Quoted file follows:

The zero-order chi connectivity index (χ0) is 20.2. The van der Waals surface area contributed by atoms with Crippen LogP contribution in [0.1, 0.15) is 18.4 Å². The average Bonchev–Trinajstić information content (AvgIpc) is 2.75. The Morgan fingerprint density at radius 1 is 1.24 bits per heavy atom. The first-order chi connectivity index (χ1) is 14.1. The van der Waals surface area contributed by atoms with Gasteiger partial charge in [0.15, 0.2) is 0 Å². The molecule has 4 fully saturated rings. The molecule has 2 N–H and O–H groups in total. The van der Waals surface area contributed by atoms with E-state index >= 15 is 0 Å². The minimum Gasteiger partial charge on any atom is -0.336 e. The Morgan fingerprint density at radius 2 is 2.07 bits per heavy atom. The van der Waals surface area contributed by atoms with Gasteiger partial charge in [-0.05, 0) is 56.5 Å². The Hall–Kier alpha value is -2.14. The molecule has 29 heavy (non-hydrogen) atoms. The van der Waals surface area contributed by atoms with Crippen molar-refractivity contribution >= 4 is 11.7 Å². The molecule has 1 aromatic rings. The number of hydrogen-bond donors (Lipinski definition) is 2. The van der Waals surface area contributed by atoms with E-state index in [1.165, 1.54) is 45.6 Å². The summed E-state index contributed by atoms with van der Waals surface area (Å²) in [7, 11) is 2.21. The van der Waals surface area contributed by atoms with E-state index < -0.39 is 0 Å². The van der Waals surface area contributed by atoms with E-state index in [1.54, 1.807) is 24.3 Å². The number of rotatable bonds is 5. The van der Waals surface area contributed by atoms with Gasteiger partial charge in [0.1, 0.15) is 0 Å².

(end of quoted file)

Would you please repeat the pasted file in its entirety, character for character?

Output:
The zero-order chi connectivity index (χ0) is 20.2. The van der Waals surface area contributed by atoms with Crippen LogP contribution in [0.1, 0.15) is 18.4 Å². The average Bonchev–Trinajstić information content (AvgIpc) is 2.75. The Morgan fingerprint density at radius 1 is 1.24 bits per heavy atom. The first-order chi connectivity index (χ1) is 14.1. The van der Waals surface area contributed by atoms with Gasteiger partial charge in [0.15, 0.2) is 0 Å². The molecule has 4 fully saturated rings. The molecule has 2 N–H and O–H groups in total. The van der Waals surface area contributed by atoms with E-state index >= 15 is 0 Å². The minimum Gasteiger partial charge on any atom is -0.336 e. The Morgan fingerprint density at radius 2 is 2.07 bits per heavy atom. The van der Waals surface area contributed by atoms with Gasteiger partial charge in [-0.05, 0) is 56.5 Å². The Hall–Kier alpha value is -2.14. The molecule has 29 heavy (non-hydrogen) atoms. The van der Waals surface area contributed by atoms with Crippen molar-refractivity contribution >= 4 is 11.7 Å². The molecule has 1 aromatic rings. The number of hydrogen-bond donors (Lipinski definition) is 2. The van der Waals surface area contributed by atoms with E-state index in [1.165, 1.54) is 45.6 Å². The summed E-state index contributed by atoms with van der Waals surface area (Å²) in [7, 11) is 2.21. The van der Waals surface area contributed by atoms with E-state index < -0.39 is 0 Å². The van der Waals surface area contributed by atoms with E-state index in [1.54, 1.807) is 24.3 Å². The number of rotatable bonds is 5. The van der Waals surface area contributed by atoms with Gasteiger partial charge in [0.1, 0.15) is 0 Å².